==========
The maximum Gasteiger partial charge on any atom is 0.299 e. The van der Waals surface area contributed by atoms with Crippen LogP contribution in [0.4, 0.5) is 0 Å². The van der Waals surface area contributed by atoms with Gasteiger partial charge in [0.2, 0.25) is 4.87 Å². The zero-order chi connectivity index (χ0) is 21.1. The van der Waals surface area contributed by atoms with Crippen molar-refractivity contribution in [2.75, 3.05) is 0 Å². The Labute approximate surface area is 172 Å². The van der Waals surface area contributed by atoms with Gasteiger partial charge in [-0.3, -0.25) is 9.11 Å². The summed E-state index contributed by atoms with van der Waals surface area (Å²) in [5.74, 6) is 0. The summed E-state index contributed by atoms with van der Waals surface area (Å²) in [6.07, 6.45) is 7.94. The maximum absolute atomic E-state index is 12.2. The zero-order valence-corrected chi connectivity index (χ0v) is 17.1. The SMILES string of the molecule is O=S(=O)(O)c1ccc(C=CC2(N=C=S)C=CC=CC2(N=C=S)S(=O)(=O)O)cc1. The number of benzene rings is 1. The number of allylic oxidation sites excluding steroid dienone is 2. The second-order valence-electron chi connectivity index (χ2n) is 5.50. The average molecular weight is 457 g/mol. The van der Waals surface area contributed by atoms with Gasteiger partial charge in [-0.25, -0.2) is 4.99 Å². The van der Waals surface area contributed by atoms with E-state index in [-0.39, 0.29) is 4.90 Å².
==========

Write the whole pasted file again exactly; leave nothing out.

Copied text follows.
The maximum Gasteiger partial charge on any atom is 0.299 e. The van der Waals surface area contributed by atoms with Crippen LogP contribution in [0.4, 0.5) is 0 Å². The van der Waals surface area contributed by atoms with Gasteiger partial charge in [0.2, 0.25) is 4.87 Å². The zero-order chi connectivity index (χ0) is 21.1. The van der Waals surface area contributed by atoms with Crippen molar-refractivity contribution in [2.75, 3.05) is 0 Å². The Labute approximate surface area is 172 Å². The van der Waals surface area contributed by atoms with Gasteiger partial charge in [-0.3, -0.25) is 9.11 Å². The summed E-state index contributed by atoms with van der Waals surface area (Å²) in [5.74, 6) is 0. The summed E-state index contributed by atoms with van der Waals surface area (Å²) in [6.07, 6.45) is 7.94. The maximum absolute atomic E-state index is 12.2. The zero-order valence-corrected chi connectivity index (χ0v) is 17.1. The SMILES string of the molecule is O=S(=O)(O)c1ccc(C=CC2(N=C=S)C=CC=CC2(N=C=S)S(=O)(=O)O)cc1. The number of benzene rings is 1. The number of allylic oxidation sites excluding steroid dienone is 2. The second-order valence-electron chi connectivity index (χ2n) is 5.50. The average molecular weight is 457 g/mol. The van der Waals surface area contributed by atoms with Gasteiger partial charge in [-0.25, -0.2) is 4.99 Å². The van der Waals surface area contributed by atoms with E-state index in [-0.39, 0.29) is 4.90 Å².